That phrase is one that many of baseball’s low-budget and bottom dweller teams probably have memorized. They would have to in order to make it through another long season of losing and watching others continue to have success by “buying” a team. So how do some of the small market teams even hope to compete in this age of outrageous contracts? The 2007 season will begin this April with some of the most insane contracts baseball – or any sport for that matter – has ever seen. $126 million over 7 years to a starting pitcher who isn’t even one of the best 15 pitchers in the game? Over $10 million per season to a guy who over his six year career in a pitcher friendly ball park amassed an ERA of 4.65? $14 million per year for an “average” middle of the order guy with a shredded shoulder? With contracts like these for guys that aren’t even close to the best at their position/spot in the order, what hopes do low-budget teams have in competing?
The Minnesota Twins are a perfect example of how you compete. Every year they bring up another group of guys from their farm system to the big leagues and every year it seems they just replenish it with another solid group of youngsters. You put back what you take. So if the Minnesota Twins can pull last season’s AL MVP Justin Morneau, AL batting champion Joe Mauer, and AL Cy Young winner Johan Santana out of it, why can’t someone else?
There are five teams right now that are in a similar spot that the Twins were in back in the mid-late 90’s. Struggling to put out a successful team with very little money and a lot of young players. These five teams are on the brink of exploding with young superstars that can help turn their franchise’s bleak last few years into something for their fans to get excited about. Of the five teams (which I will eventually touch on each of them in the coming weeks), one stands out above them all. While they do have the brightest group, they also have the largest obstacle to over come – their own division.
Since the Tampa Bay Devil Rays were born back in 1998, they have always had the unenviable task of playing in the American League East. Between the New York Yankees and Boston Red Sox crowding the top of the division with their enormous payrolls and now the Toronto Blue Jays asserting themselves as a team to be reckoned with, the Devil Rays never really had a chance even before they took the field for the first time. This is not the way a franchise wants to start out.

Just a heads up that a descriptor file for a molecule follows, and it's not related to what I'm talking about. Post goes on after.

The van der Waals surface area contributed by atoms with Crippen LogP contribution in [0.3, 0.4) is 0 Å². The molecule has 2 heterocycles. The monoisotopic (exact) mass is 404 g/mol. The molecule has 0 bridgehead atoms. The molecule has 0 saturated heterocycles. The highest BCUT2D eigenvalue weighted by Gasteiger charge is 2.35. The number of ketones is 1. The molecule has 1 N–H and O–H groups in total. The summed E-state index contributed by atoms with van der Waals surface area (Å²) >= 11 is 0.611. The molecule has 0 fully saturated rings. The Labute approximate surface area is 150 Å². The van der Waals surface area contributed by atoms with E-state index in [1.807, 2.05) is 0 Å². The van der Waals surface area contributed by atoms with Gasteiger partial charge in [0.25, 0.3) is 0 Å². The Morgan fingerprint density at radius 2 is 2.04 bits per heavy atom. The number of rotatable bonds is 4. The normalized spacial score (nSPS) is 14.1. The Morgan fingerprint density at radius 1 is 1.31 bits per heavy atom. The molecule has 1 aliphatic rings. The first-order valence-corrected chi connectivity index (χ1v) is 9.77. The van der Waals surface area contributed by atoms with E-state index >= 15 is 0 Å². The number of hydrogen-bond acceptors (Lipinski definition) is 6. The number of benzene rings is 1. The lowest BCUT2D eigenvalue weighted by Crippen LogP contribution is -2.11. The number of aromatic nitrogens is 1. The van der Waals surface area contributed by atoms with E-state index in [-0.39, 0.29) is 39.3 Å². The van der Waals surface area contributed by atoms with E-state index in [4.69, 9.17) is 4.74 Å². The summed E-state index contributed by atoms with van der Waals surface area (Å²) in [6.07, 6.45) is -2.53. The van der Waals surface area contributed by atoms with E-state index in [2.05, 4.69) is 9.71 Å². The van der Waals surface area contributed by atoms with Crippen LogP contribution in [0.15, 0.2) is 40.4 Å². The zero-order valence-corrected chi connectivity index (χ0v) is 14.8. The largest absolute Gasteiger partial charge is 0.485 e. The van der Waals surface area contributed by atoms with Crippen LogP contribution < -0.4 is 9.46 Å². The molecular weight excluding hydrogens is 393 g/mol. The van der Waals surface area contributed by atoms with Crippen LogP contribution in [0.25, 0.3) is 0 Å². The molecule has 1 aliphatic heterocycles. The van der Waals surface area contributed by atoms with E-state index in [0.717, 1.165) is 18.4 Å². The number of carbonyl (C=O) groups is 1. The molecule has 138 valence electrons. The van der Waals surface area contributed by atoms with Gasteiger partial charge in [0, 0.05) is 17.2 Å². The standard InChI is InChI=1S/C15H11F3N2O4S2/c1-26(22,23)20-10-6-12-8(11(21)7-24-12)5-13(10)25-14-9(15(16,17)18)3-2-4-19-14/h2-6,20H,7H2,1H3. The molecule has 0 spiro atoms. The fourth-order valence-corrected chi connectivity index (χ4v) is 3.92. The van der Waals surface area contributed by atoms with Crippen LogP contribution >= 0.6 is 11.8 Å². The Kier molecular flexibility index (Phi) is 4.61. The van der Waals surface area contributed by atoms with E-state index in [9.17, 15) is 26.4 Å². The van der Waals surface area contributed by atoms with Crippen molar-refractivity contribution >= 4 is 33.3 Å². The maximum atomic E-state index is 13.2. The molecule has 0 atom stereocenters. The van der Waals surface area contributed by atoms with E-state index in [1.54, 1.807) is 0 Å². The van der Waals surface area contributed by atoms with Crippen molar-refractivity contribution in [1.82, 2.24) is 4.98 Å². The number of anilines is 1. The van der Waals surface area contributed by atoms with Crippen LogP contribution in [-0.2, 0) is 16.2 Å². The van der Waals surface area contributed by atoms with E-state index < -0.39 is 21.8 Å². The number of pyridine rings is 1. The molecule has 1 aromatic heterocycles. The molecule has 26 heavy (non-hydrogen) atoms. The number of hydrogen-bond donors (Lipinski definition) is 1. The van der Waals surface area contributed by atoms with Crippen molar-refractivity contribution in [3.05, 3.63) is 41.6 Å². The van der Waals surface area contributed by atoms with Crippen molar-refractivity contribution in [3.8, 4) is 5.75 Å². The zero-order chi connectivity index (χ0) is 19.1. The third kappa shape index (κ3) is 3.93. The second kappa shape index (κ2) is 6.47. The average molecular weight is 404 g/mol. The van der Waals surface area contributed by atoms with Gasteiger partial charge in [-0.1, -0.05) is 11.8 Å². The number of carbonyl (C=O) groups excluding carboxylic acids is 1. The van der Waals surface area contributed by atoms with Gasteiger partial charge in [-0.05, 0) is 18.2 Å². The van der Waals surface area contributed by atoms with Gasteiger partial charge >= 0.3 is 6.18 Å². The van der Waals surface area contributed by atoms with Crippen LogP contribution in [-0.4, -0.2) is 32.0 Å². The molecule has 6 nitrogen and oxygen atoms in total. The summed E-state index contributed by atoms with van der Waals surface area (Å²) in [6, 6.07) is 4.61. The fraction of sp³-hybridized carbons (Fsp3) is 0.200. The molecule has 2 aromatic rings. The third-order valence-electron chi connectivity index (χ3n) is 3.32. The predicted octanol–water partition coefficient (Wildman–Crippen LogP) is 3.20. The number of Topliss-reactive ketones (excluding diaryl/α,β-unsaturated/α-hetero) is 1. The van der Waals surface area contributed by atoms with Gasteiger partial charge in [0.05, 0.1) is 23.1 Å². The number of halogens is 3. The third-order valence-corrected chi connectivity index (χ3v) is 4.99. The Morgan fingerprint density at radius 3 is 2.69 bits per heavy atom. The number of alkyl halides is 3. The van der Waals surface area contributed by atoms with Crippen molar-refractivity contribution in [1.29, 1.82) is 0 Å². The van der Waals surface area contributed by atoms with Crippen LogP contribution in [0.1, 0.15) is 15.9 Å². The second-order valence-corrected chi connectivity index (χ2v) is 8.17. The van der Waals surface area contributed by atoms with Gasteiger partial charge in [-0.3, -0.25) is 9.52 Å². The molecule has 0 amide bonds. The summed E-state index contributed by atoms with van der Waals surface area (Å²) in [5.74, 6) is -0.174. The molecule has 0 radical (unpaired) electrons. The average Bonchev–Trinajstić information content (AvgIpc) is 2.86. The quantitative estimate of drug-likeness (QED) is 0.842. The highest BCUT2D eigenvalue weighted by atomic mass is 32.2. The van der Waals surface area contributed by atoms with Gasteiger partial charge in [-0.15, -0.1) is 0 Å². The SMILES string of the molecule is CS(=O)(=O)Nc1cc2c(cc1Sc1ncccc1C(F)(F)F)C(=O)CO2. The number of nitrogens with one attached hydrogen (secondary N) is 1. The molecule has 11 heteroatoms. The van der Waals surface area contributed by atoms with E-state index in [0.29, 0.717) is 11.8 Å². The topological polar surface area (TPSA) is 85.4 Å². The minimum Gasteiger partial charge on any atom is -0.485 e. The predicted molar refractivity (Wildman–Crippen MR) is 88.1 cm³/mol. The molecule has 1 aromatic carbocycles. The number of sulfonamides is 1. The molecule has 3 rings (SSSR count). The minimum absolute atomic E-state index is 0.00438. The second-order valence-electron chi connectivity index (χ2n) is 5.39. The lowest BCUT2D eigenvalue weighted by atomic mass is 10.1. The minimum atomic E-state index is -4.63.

But through all of their struggles and last place finishes, they have done a superb job of drafting over the past few years. They already have a major league roster filled with great young talent (both through drafting and acquiring prospects) like Scott Kazmir, Jorge Cantu, Rocco Baldelli, and Carl Crawford. This is a very solid group to use as a base.
Between now and the end of the 2009 season, the Rays will also have injected another batch of players that they look to have as crucial parts of their success. Even as soon as this upcoming season, the Rays will have one of, if not the, best young outfields in all of baseball. With the already successful Crawford and Baldelli, their top prospect Delmon Young looks to join the team full time in 2007. While Young has had his share of attitude problems (as an unfortunate number of Rays prospects have), he is looked at as the team’s top hitting prospect. The right fielder should have an immediate impact for the team this season and put up some impressive numbers.
While Young is by far their top prospect, they have a slew of others just waiting to get up to the big leagues. By the end of the 2008 season, Evan Longoria should be at third, Reid Brignac should fill in shortstop, and Jeff Niemann will give them a very solid number two starter behind Kazmir. This group that is about to join the major league roster in the next couple of seasons is going to be something special. If Tampa wasn’t stuck in the aggressive alpha-male battle that is the AL East, they could definitely be an interesting team to watch. In the mean time, they will just have to settle for making some noise.